Food Blog | Cooking Blog
High up on the 7th floor of Kensington Roof Gardens, Babylon is unique in its provision of a quiet oasis away from the hustle bustle of the high street, despite it's location being smack bang in the middle of London. The restaurant overlooks one and a half acres of themed garden some 100 feet above Kensington High Street. Somehow, it manages to feel like a well kept secret, despite the obvious popularity that is boasted by the number of glamorous city dwellers that pour in on a Tuesday evening. The ambiance is brilliant, I immediately felt like the lucky recipient of some sort of exclusive invitation when I was shown through the full restaurant to a small-ish table looking over the gardens. The charm of our waiter and a couple of not so brief glances at the food on the surrounding tables gave me instant assurance that it was going to be a very, very good evening. Bring it on!
I am always partial to a menu that demands a "Can we just have another minute" response when a waiter asks you if you have decided on a dish. However, this wasn't what was expected when my plus one (we shall call him that, from now on) and I saw that the first two courses of the dinner menu fit on one very slim page. Eight starters and eight mains. How can so few dishes possibly warrant the length of time that it took either of us to make any decisions?
Process of elimination eventually lead us to decide on a plate of sautéed scallops with roasted cauliflower florets, golden raisin, truffled organic milk mousse and coriander oil - and a chicken liver parfait with dried black olives, hazelnuts, baby turnips, carrots and sesame & semolina crisp bread. Both were outstanding. The pan-seared scallops were not dwarfed by the flavour of the white truffle (which is always a danger when pairing truffles with anything remotely subtle). Infact, the pair, together with the sweetness of the raisin and the crunch of the pickled cauliflower made a perfectly nuanced and elegant dish. I particularly liked a spinach mousse which was smeared beneath the scallops; what could have been boring alone served as the perfect antidote to the strong flavours skipping about elsewhere on the plate. The chicken liver parfait was similarly infallible. It was smooth and perfectly fragranced, as any good CLP shout be, but what was most interesting was the fusion element contributed by the showering of sesame and nigella seeds. A soured plum compote was dolloped in the centre, pairing perfectly with the crisp bread to make the dish reminiscient of tradition. More please. My plus one, ever charming and impecibly mannered, attested that the first course was so good that it warranted finger-licking plate cleaning. Hmm.
The main course dishes were similarly impressive. Naturally, I ordered the fillet of beef - something that never ceases to make everything else on my dinner menu fade into the background. The Buccleuch Scottish fillet was perfectly tender, served crispy on the outside and devilishly rare in the middle. It showed off the typically full, distinctive and succulent flavour of Buccleuch beef that has been reared on open county fields, fed on a natural diet of grass and matured to the bone. A genuine, melt in your mouth-tell all of your friends-write it in your diary piece of meat. It was complemented by the strong, creamy flavour of harbourne blue cheese and the sweetness of pickled baby onions that decorated a baby salad from cherry tree farm, and drizzled with a rich and refined red wine and creme de mure reduction. The sophistication and potency of flavour was cut by a simple lattice of chunky homemade chips, which were welcome as a familiar break from the "What is going on in my mouth" sensation of eating the steak-salad combo. Over on the other side of the table, my Plus One ordered pork: braised cheek and roasted fillet served with sweet potato and rosemary, Granny Smith apple puree, curly kale and pork jus. It was similarly delish, with the cutlet of pork cheek standing out as the star of the show. The meat was soft, tearing into succulent flakes that absorbed the rich and winy pork jus to give an unbelievably more-ish flavour, and it came together harmoniously with the sweet potato and apple. In line with the indulgent spirit of the evening, we also ordered sides of buttered purple broccoli with parmesan and truffled bread crumbs, and crushed Mayan Gold heritage potatoes with confit white Italian onions and sage. Both. Awesome.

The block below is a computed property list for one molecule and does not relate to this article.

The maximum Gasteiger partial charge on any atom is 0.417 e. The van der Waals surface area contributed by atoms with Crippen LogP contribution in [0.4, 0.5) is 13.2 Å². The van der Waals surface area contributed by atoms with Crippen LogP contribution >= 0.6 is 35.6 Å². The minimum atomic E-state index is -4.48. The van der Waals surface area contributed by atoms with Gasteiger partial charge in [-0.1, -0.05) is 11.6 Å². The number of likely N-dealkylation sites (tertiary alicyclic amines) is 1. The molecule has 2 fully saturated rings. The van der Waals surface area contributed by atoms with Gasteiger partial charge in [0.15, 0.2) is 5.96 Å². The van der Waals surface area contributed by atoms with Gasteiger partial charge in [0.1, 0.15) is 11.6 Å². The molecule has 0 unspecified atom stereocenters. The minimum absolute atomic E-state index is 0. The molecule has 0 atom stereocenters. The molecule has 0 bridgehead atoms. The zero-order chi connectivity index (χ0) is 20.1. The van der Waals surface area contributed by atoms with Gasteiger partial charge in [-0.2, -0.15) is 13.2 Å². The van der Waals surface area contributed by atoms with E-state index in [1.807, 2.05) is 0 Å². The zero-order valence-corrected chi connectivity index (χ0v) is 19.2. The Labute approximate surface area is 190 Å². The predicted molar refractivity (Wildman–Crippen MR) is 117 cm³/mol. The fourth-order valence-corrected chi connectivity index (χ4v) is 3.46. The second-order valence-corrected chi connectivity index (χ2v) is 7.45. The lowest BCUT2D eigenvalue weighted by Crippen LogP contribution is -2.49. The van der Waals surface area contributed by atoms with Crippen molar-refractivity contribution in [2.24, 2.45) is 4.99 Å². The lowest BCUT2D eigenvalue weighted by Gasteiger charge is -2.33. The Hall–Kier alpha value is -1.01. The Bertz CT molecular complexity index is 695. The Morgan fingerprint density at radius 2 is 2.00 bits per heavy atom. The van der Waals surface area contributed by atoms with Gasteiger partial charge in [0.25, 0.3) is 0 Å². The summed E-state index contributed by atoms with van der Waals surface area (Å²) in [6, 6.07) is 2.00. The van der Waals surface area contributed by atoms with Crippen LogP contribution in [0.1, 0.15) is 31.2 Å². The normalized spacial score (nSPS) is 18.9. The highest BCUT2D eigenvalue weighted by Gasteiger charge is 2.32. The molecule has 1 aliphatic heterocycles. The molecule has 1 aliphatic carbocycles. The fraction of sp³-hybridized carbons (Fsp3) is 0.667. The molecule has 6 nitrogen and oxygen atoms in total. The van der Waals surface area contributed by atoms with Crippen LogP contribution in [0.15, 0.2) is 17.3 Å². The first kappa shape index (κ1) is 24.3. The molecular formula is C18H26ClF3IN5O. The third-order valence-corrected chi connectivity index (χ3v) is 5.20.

Despite being full to the brim, my plus one and I cracked on and ordered desert: one dark chocolate baked alaska - served with passion fruit curd, fresh mango and passion fruit caviar, and one apple tart - served with cider vinegar caramel and and hazelnut oil parfait. At this stage in the meal, we were unsurprised by the quality of the food in front of us. What did stand out about the desert, however, was the sheer creativity involved in the creation of each plate. Who might have thought that (a) passion fruit could constitute a caviar, (b) a curd, and (c) that both would be the perfect compliment to a baked alaska! Nothing was too sweet, nothing felt glutenous or sickening. Both plates were subtle and nuanced, small in size and packed with a variety of unconventional ingredient pairings. It was thoroughly impressive and an absolute treat to chow down, and just when we thought it was over - a little goodie basket box of sweeties to take home! Well if the meal didn't do it, that has definitely won you a guarantee of my return! Highly recommended to all foodies - Bablyon @ The Kensington Roof Gardens, London.